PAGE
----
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Ares Capital: Tax Treatment of 2016 Distributions

From the Ares Capital’s (ARCC) Letter To Stockholders on the Tax Status of 2016 Distributions:

 

 

INTRODUCTION

Tax season is upon us !

Every Business Development Company (“BDC”) will be releasing “tax status” letters similar to the one above from ARCC.

While we are by no means tax experts, and you’re better off relying on H&R Block or your Uncle Henry who took a class on the subject in college, a few comments are in order.

WHAT KIND OF DISTRIBUTION ARE YOU ?

Of course, most every BDC pays out a quarterly or monthly distribution. Sometimes there’s an annual “catch-up” distribution when a BDC realizes it’s not paid out the regulatory requirement.

Main Street Capital (MAIN)-marching to its own drummer-pays out semi-annual supplementary distributions, along with monthly pay-outs.

All of those payments received are organized by the BDC involved according to which kind of income they represent, or whether they are a return of capital (which also happens).

That’s important because in a taxable account-as most of you know-not all income received is equal in the eye of the taxman.

There are three main category designations for the income: Ordinary Income, Long Term Capital Gains and Return of Capital.

ORDINARY

Most of ARCC’s income last year was in the form of Ordinary Income. By the way, that includes short term capital gains, which are a rarity at most BDCs.

Most of that is taxed at the “Ordinary Rates”. Ordinary is another word for high.

ORDINARY BUT DIFFERENT

However, a sliver of the Ordinary Income is treated as “Qualified” if ARCC “received the income in the form of qualifying dividends from domestic corporations and qualified foreign corporations”.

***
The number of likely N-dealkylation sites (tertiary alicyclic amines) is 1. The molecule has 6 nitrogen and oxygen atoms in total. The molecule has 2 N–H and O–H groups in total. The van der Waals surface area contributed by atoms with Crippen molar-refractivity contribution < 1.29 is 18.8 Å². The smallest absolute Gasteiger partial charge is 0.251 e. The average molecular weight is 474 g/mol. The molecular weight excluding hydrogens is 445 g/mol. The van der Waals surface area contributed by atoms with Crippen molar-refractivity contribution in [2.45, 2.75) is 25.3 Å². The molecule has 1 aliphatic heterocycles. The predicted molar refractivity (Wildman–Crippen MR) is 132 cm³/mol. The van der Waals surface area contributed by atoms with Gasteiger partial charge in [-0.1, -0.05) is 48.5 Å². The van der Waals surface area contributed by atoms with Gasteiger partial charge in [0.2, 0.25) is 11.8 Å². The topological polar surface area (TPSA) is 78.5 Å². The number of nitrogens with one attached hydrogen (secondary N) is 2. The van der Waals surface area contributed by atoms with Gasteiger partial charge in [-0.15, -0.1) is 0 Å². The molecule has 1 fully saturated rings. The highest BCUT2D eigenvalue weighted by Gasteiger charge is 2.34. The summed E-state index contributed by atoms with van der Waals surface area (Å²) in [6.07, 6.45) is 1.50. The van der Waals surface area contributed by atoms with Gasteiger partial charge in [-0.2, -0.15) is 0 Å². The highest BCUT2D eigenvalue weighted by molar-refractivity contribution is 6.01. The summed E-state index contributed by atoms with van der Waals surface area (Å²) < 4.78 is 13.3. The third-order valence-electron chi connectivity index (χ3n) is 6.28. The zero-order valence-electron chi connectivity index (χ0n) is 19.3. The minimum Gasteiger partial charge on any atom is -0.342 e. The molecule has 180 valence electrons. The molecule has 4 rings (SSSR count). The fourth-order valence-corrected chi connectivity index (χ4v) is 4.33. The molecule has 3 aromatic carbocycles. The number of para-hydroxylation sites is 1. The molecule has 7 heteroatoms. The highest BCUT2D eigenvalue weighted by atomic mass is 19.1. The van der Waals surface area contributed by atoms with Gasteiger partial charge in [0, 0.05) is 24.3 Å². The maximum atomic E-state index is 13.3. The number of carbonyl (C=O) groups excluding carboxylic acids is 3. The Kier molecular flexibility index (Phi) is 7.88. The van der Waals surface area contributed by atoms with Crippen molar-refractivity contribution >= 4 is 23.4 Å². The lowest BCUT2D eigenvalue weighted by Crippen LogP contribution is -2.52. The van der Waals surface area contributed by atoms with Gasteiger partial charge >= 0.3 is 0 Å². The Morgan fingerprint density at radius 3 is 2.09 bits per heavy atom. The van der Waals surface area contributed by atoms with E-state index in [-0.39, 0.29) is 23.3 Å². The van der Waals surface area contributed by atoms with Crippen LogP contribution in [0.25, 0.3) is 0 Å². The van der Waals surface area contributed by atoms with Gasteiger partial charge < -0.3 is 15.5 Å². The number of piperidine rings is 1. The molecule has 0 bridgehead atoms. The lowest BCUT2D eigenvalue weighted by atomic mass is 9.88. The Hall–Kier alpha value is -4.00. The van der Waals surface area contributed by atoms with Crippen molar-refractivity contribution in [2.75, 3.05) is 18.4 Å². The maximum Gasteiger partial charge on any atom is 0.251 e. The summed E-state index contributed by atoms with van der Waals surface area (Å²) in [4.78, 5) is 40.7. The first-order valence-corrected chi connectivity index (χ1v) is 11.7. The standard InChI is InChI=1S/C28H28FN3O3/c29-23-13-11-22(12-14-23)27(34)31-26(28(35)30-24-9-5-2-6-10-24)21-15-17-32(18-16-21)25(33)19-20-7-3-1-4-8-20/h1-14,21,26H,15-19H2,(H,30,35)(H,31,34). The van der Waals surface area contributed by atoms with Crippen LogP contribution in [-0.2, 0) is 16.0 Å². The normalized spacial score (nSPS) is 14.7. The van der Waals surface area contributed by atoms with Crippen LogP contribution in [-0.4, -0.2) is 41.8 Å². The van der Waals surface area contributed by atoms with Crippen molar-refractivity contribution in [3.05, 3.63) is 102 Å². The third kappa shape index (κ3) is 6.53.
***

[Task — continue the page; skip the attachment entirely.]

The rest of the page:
That income is taxed at a lower rate and appears in a different box on your Form 1099-Div.

However, what the IRS giveth, the IRS can taketh away. If you bought or sold your ARCC stock during the course of 2016, the lower rate on Qualified income does not apply and you’re back in with the Ordinary Income.

It was only 5.9% of total distributions…

LONG TERM

Finally, a portion of the income is from Long Term Capital Gains, and subject (like Qualified Income) to a lower Federal tax rate.

In ARCC’s case for 2016 that was quite a high percentage of its income by BDC standards: 16%.

IRONY

There’s a new calculation appearing on many BDCs annual tax letters: the percentage of “Interest Related Dividends”.

That’s income that was derived from the BDC receiving interest from making loans to borrowers. See IRS Section 871-K for the rules involved. Better still refer this to your tax advisor if you’re an overseas investor.

This data is broken out quarterly and not summed up (why we don’t know) and is aimed at certain foreign shareholders.

In a nutshell, and as we’ve reported previously, this is a boon to non U.S. shareholders who are exempt from paying withholding tax on whatever share of income came from “Interest Related Dividends”.

For ARCC, that was about 80% last year…

For income seeking foreign shareholders, it’s time to wake up and smell the coffee where BDC distributions are concerned.

FINAL TIDBIT

If you’re a U.S. taxable shareholder and don’t need/take the distributions but take advantage of ARCC (or any other BDC’s Dividend Re-Investment Plan) and get paid in more shares, don’t kid yourself.

The IRS treats all the income as described above, whether you took the cash or re-invested for the future.

SHAREHOLDER TAKE-AWAY

In the case of ARCC, the 2016 distribution level was unchanged from the prior year (but no Special Distributions) at $1.52.

Three-quarters of the distribution will be treated as Ordinary Income and if you bought/sold the stock during the year, the percentage is 83%.

The rest is Long Term Capital Gains, and attracts a lower tax rate.

Certain foreign shareholders will not have tax withheld on four-fifths of the income.

DON’T LISTEN TO US

We will close by paraphrasing from ARCC’s own tax letter:

“This article is not intended to constitute tax, legal, investment, or other professional advice. This is general information and should not be relied upon for tax purposes. Shareholders should consult their tax advisor for tax guidance pertinent to their specific facts and circumstances.”